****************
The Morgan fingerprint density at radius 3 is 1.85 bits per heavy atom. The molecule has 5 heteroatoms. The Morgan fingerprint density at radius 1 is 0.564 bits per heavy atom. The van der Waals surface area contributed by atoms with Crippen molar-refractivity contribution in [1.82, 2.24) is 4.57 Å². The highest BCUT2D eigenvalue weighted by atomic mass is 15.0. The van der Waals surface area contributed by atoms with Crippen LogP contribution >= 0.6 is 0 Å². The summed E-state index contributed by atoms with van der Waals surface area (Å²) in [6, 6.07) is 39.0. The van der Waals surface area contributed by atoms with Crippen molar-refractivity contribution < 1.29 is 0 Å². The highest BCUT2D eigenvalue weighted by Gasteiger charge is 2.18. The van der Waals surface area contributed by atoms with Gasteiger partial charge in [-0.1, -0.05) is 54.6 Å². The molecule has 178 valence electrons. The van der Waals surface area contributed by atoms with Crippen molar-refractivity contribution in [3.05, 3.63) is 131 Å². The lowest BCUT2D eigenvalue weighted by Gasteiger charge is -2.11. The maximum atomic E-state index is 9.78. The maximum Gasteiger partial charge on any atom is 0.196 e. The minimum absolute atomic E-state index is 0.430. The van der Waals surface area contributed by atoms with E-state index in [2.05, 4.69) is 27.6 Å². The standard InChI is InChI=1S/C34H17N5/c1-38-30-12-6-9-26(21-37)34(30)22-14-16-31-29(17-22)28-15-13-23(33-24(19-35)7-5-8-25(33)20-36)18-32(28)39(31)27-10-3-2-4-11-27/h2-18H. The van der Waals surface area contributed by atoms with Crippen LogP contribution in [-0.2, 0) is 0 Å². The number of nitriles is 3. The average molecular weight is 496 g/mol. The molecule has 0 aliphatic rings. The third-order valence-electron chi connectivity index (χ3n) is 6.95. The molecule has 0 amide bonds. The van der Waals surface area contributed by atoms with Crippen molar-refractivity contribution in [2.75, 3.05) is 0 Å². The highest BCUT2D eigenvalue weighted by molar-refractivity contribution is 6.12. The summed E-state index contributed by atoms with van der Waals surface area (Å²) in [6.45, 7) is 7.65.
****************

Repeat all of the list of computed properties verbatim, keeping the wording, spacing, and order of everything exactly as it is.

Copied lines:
The Morgan fingerprint density at radius 3 is 1.85 bits per heavy atom. The molecule has 5 heteroatoms. The Morgan fingerprint density at radius 1 is 0.564 bits per heavy atom. The van der Waals surface area contributed by atoms with Crippen molar-refractivity contribution in [1.82, 2.24) is 4.57 Å². The highest BCUT2D eigenvalue weighted by atomic mass is 15.0. The van der Waals surface area contributed by atoms with Crippen LogP contribution >= 0.6 is 0 Å². The summed E-state index contributed by atoms with van der Waals surface area (Å²) in [6, 6.07) is 39.0. The van der Waals surface area contributed by atoms with Crippen molar-refractivity contribution < 1.29 is 0 Å². The highest BCUT2D eigenvalue weighted by Gasteiger charge is 2.18. The van der Waals surface area contributed by atoms with Gasteiger partial charge in [-0.1, -0.05) is 54.6 Å². The molecule has 178 valence electrons. The van der Waals surface area contributed by atoms with Crippen molar-refractivity contribution in [3.05, 3.63) is 131 Å². The lowest BCUT2D eigenvalue weighted by Gasteiger charge is -2.11. The maximum atomic E-state index is 9.78. The maximum Gasteiger partial charge on any atom is 0.196 e. The minimum absolute atomic E-state index is 0.430. The van der Waals surface area contributed by atoms with E-state index in [2.05, 4.69) is 27.6 Å². The standard InChI is InChI=1S/C34H17N5/c1-38-30-12-6-9-26(21-37)34(30)22-14-16-31-29(17-22)28-15-13-23(33-24(19-35)7-5-8-25(33)20-36)18-32(28)39(31)27-10-3-2-4-11-27/h2-18H. The van der Waals surface area contributed by atoms with Crippen LogP contribution in [-0.2, 0) is 0 Å². The number of nitriles is 3. The average molecular weight is 496 g/mol. The molecule has 0 aliphatic rings. The third-order valence-electron chi connectivity index (χ3n) is 6.95. The molecule has 0 amide bonds. The van der Waals surface area contributed by atoms with Crippen molar-refractivity contribution in [2.75, 3.05) is 0 Å². The highest BCUT2D eigenvalue weighted by molar-refractivity contribution is 6.12. The summed E-state index contributed by atoms with van der Waals surface area (Å²) in [6.45, 7) is 7.65.